But a second most shameful day was at the end of the summer when we were to return to Sweden.  We needed to fly out of JFK.  How to get there?   I had the idea of donating the van to Nancy and Karl.  We would drive to JFK, sign the van over to them, and leave.  Good plan.   But as we learned later, the van died within 5 miles of the airport, leaving Nancy and Karl stranded in the road waving their fists at the SAS plane flying over their heads taking us away in luxury. Shame on me.

Thursday, May 31, 2018

Our Life Story Told By Our Cars #12-13

Continued from cars 1-3, 4-7, 8-10.

The first time we went to Sweden (1973-74),  my friend Kenneth Randen took me shopping for a car.  I bought this Volvo 145 station wagon.   It was the worst car I ever owned.  I hated it because it was so under-powered that it took 50 miles to accelerate to 60mph with the pedal to the metal.  I kept wishing that it would die, so I could get a different car, but the damn thing was reliable.  It never did die.

When we returned from Sweden, we bought a Saab to drive in the USA (see below).  But I didn't sell the Volvo.  I knew I would need a car for trips to Sweden (I had 50 two-week trips to Sweden in the next few years.)  So I loaned to an Englishman with the understanding that he could drive it free while I was away and that he would deliver and pick up the car from the Airport when I came back to Sweden.

Eventually, the Englishman went back to England.  I didn't know where to leave the Volvo, so I drove it to Arlanda Airport, parked it on the sidewalk in front of the entrance, took the licence plates off, abandoned it and got on a plane to the USA.  Ha ha on them.  Tsk tsk for me; that was the second time I abandoned a car.   (After 911 I could never get away with that trick again.)

When we left Sweden in 74, we did something special.  1974 Saab Combi Coupe  as an "export car."   That meant that we took delivery of the car in Sweden, but within 30 days we delivered it to Saab's shipping center in Gothenburg for shipping to the USA.   It was a really fun car to own and to drive.   The kids loved it because on one particular road I used to drive over a hump fast enough to pull air and they had one second of zero G.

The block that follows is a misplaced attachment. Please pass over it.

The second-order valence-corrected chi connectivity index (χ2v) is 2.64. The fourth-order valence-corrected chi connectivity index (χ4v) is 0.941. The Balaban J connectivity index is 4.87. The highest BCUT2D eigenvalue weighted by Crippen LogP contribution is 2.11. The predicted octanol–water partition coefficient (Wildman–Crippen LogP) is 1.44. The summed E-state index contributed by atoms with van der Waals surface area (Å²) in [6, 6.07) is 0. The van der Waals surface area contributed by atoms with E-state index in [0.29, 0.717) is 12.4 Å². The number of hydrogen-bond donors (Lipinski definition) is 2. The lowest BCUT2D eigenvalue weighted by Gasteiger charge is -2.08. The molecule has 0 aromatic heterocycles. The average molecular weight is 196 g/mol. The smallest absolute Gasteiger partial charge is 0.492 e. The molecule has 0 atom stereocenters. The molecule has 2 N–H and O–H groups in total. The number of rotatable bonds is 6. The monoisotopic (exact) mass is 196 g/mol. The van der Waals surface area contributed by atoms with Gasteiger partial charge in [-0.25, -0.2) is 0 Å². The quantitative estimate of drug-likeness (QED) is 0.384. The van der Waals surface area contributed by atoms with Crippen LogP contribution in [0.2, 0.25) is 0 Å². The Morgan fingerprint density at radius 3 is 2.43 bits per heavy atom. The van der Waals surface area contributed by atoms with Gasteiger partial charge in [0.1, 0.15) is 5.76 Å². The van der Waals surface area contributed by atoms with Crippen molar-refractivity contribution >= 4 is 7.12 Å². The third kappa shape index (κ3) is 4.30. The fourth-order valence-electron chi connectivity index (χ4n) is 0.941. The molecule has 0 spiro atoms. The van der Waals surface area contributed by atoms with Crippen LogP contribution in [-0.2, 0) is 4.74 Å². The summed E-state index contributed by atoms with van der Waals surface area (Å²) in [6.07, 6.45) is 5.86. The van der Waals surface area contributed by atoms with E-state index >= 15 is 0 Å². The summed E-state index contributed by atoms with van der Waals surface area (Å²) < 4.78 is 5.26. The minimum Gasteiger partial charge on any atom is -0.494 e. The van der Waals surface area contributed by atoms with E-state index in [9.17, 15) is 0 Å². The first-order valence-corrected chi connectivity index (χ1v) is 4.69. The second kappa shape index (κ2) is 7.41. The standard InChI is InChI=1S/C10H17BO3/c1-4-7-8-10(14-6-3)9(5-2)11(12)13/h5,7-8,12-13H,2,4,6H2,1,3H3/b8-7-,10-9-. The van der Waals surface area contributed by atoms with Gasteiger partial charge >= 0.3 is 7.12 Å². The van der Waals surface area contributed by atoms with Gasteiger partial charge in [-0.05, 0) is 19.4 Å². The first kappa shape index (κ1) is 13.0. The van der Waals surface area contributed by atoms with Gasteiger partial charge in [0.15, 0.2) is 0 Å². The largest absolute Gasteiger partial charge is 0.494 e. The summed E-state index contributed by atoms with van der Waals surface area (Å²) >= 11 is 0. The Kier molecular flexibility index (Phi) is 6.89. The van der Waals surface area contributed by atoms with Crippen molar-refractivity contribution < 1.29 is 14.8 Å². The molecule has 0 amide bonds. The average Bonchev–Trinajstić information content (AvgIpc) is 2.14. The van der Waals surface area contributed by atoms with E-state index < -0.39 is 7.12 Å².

We bought a brand new

The bad part was that Saab didn't start marketing that car in the USA until the following year (and they renamed it Saab 99), so I had the one and only car of that model in America.  Not only that, it was the first year for that radical new model, version 1,0.    The Saab mechanics in the USA never saw that model before, nor did they read the service bulletins.  Well, I owned that car for one year.  It burned out 7 clutches in that year.  Some of the clutches burned out before I could drive it 6 miles home from the dealer.   The air intake scoop was installed backward.  A service bulletin in Sweden told the mechanics to turn it around, but the USA mechanics never saw the bulletin.  As a result, I drove through a puddle (2 days after the 1 year warranty expired), the scoop scooped up water and put it in the engine.  All the piston rods got bent like pretzels.

I was disgusted, and I sold that year old Saab for $500.  My friend Ian bought the car, put a new engine in it, and his wife Joan drove it for many years.  Ian told me that he found there were no retaining rings on the piston wrist pins and that those pins were wearing holes in the engine block.  If I had not driven into the puddle, the engine would have exploded some day when I was driving down the highway.  I call this my Saab Story.

Wednesday, May 30, 2018

Our Life Story Told By Our Cars #8-11

Continued from cars 1-3, and 4-7

I worked summers at Syracuse Chemical Company, with my buddy Jim Carncross.  We were exterminators.   In that job, I drove a Volkswagon Microbus like the one in the picture.  Those things had terrible reputations, but mine just worked well mile after mile, year after year.

Jim an I got called to the Catholic Cathederal in Syracuse.  The cardinal was visiting.  As he said mass and bowed with his big conical hat, a bat in the church buzzed him.   All the people were laughing, but the priest was horrified and the cardinal had no idea what was going on.   Jim looked around in the vestry behind the pulpit. 

He saw a tennis racquet. 
He took the racquet and waved it in the doorway.  The bat came flying through and WHAM, the bad was history.  The cardinal never found out.  The priest was very thankful.

Here is Gert again.  Libby bought it from Emmy,  We took Gert on our Honeymoon.  We used Gert the year we live in Potsdam, NY. 

After graduation, we moved to Colonie, NY.